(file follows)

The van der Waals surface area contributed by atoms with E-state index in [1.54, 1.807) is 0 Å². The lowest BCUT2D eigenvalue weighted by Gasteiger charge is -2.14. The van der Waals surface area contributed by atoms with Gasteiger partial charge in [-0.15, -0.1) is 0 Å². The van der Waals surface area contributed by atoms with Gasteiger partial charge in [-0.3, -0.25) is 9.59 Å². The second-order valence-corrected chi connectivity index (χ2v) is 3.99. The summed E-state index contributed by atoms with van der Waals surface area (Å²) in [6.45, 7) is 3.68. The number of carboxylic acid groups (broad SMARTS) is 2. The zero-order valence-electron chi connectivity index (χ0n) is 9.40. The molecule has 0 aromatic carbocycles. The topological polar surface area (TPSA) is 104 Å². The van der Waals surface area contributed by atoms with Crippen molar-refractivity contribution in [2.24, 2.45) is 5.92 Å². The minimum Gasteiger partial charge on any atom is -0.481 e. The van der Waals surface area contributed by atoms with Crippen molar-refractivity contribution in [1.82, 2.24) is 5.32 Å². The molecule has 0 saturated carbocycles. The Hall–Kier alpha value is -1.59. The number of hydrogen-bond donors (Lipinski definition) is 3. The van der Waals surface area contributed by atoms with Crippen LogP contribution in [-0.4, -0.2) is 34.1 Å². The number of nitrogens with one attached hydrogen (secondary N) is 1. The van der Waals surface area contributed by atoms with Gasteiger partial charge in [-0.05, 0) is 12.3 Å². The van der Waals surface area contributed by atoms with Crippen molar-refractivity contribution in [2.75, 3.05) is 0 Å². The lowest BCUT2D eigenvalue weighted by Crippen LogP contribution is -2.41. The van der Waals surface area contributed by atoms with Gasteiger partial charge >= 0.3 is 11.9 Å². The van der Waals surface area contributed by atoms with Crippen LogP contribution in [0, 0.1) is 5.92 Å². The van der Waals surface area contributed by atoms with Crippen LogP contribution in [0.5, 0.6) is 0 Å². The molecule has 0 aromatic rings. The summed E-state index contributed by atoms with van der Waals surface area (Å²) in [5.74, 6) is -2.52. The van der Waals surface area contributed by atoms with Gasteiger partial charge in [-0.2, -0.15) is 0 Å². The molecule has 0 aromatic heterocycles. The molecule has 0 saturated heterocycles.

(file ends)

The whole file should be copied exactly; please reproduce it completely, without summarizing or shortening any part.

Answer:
The van der Waals surface area contributed by atoms with E-state index in [1.54, 1.807) is 0 Å². The lowest BCUT2D eigenvalue weighted by Gasteiger charge is -2.14. The van der Waals surface area contributed by atoms with Gasteiger partial charge in [-0.15, -0.1) is 0 Å². The van der Waals surface area contributed by atoms with Gasteiger partial charge in [-0.3, -0.25) is 9.59 Å². The second-order valence-corrected chi connectivity index (χ2v) is 3.99. The summed E-state index contributed by atoms with van der Waals surface area (Å²) in [6.45, 7) is 3.68. The number of carboxylic acid groups (broad SMARTS) is 2. The zero-order valence-electron chi connectivity index (χ0n) is 9.40. The molecule has 0 aromatic carbocycles. The topological polar surface area (TPSA) is 104 Å². The van der Waals surface area contributed by atoms with Crippen molar-refractivity contribution in [2.24, 2.45) is 5.92 Å². The minimum Gasteiger partial charge on any atom is -0.481 e. The van der Waals surface area contributed by atoms with Crippen molar-refractivity contribution in [1.82, 2.24) is 5.32 Å². The molecule has 0 saturated carbocycles. The Hall–Kier alpha value is -1.59. The number of hydrogen-bond donors (Lipinski definition) is 3. The van der Waals surface area contributed by atoms with Crippen LogP contribution in [-0.4, -0.2) is 34.1 Å². The number of nitrogens with one attached hydrogen (secondary N) is 1. The van der Waals surface area contributed by atoms with Gasteiger partial charge in [-0.05, 0) is 12.3 Å². The van der Waals surface area contributed by atoms with Crippen molar-refractivity contribution in [2.75, 3.05) is 0 Å². The lowest BCUT2D eigenvalue weighted by Crippen LogP contribution is -2.41. The van der Waals surface area contributed by atoms with Gasteiger partial charge >= 0.3 is 11.9 Å². The van der Waals surface area contributed by atoms with Crippen LogP contribution in [0, 0.1) is 5.92 Å². The van der Waals surface area contributed by atoms with Crippen LogP contribution in [0.5, 0.6) is 0 Å². The molecule has 0 aromatic rings. The summed E-state index contributed by atoms with van der Waals surface area (Å²) in [5.74, 6) is -2.52. The van der Waals surface area contributed by atoms with Gasteiger partial charge in [-0.2, -0.15) is 0 Å². The molecule has 0 aromatic heterocycles. The molecule has 0 saturated heterocycles.